All the patients were identified getting complete obliterations of their aneurysms and having preservation of fPCA by postoperative DSA or CTA (Fig. 2a–d). Based on the postoperative CT scan before the patients were discharged, 19 patients (25.7%) showed radiological infarction on the PCA supplying territory (Fig. 2e–h). GOS scores for the 74 patients at the time of 3 months after discharge are shown in Table 2. Most patients (85.1%) have a GOS score of 4 and 5 defined as good outcome.

Fig. 2
figure2

The demonstration of a male, 55-year-old case. a The 3D RCA development of DSA shows the PComA aneurysm originating from the origin of the full-type PCA. White arrowhead shows the aneurysm. The triangle shows the origin of full PCA type from RCA system. b The vertebral development of DSA shows the missing of PCA. c The postoperative RCA development of DSA shows no image of the PCA after surgical clipping and the aneurysm is totally eliminated. The triangle shows the preoperative origin site of full PCA type from RCA system. d The postoperative vertebral development of DSA shows the missing of PCA and totally occlusion of the aneurysm for c. Five-pointed star indicates the titanium clips. e, f The postoperative CT scan show the infarction of right temporal and occipital lobe. The red ellipses demonstrate the ischemic low density. g, h The CT perfusion imaging (axial time to peak) shows the ischemia (red area) of right temporal and occipital lobe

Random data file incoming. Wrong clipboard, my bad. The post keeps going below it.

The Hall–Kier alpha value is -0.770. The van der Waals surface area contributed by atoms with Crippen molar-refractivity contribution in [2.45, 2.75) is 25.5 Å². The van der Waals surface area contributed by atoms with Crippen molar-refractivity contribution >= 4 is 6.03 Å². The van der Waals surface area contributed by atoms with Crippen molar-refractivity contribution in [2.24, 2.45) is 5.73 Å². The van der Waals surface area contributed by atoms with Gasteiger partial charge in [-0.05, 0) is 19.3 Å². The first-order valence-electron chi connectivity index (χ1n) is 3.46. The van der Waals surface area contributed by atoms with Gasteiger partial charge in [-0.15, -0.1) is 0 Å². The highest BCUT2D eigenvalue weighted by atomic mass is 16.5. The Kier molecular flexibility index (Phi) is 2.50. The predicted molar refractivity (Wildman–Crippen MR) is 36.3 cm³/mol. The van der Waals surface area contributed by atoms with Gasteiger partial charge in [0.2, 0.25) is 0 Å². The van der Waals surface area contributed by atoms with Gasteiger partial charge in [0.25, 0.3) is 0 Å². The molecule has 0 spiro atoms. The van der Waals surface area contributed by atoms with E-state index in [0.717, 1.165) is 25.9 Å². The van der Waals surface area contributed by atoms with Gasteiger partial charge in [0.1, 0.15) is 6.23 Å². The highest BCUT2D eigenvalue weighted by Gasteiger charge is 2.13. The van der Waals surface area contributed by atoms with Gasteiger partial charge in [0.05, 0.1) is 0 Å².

Table 2 The prognosis of the 74 patients at 3 months after surgery

Predictors of postoperative radiological infarction and poor functional outcome

For postoperative radiological infarction, aneurysm size (t = − 2.482, P = 0.015), fPCA type (χ2 = 5.873, P = 0.027), and intraoperative temporary clipping (χ2 = 4.794, P = 0.043) showed dependencies.

For the outcome of 3 months after discharge, aneurysm size (t = − 2.492, P = 0.016), age (t = − 2.195, P = 0.031), hypertension (χ2 = 5.301, P = 0.024), rupture (χ2 = 4.514, P = 0.047), and postoperative radiological infarction (χ2 = 12.611, P = 0.001) were significantly related. The binary logistic regression analysis revealed that postoperative radiological infarction (odds ratio (OR) = 6.033, 95% confidence interval (CI) (1.057–34.437), P = 0.043), rupture (OR = 57.966, 95% CI (1.112–3020.66), P = 0.044), and hypertension (OR = 24.462, 95% CI (1.385–431.917), P = 0.029) are the potential independent predictive factors (Table 3).

Table 3 Univariate and multivariate analysis for postoperative RI and outcome of fPCA aneurysm

Discussion

Morphology and hemodynamics have been revealed to play important roles in the generation and rupture of intracranial aneurysms [14]. As reported, the fPCA is a common variant of Willis circulation in the whole population [1, 2, 15, 16]. Generally speaking, fPCA contributes to a particular architecture of Willis circle and is more likely to gestate aneurysms due to disturbed hemodynamics distribution [17, 18]. In a comparative analysis about PComA, Thiarawat et al. revealed that ipsilateral fPCAs get a higher possibility to harbor aneurysms than other hemodynamics types (42% vs 14%, P < 0.001) [19]. Similarly, in this series, we found the fPCA aneurysm patients accounted for 19.1% (74 out of 388) of the population with PComA aneurysms.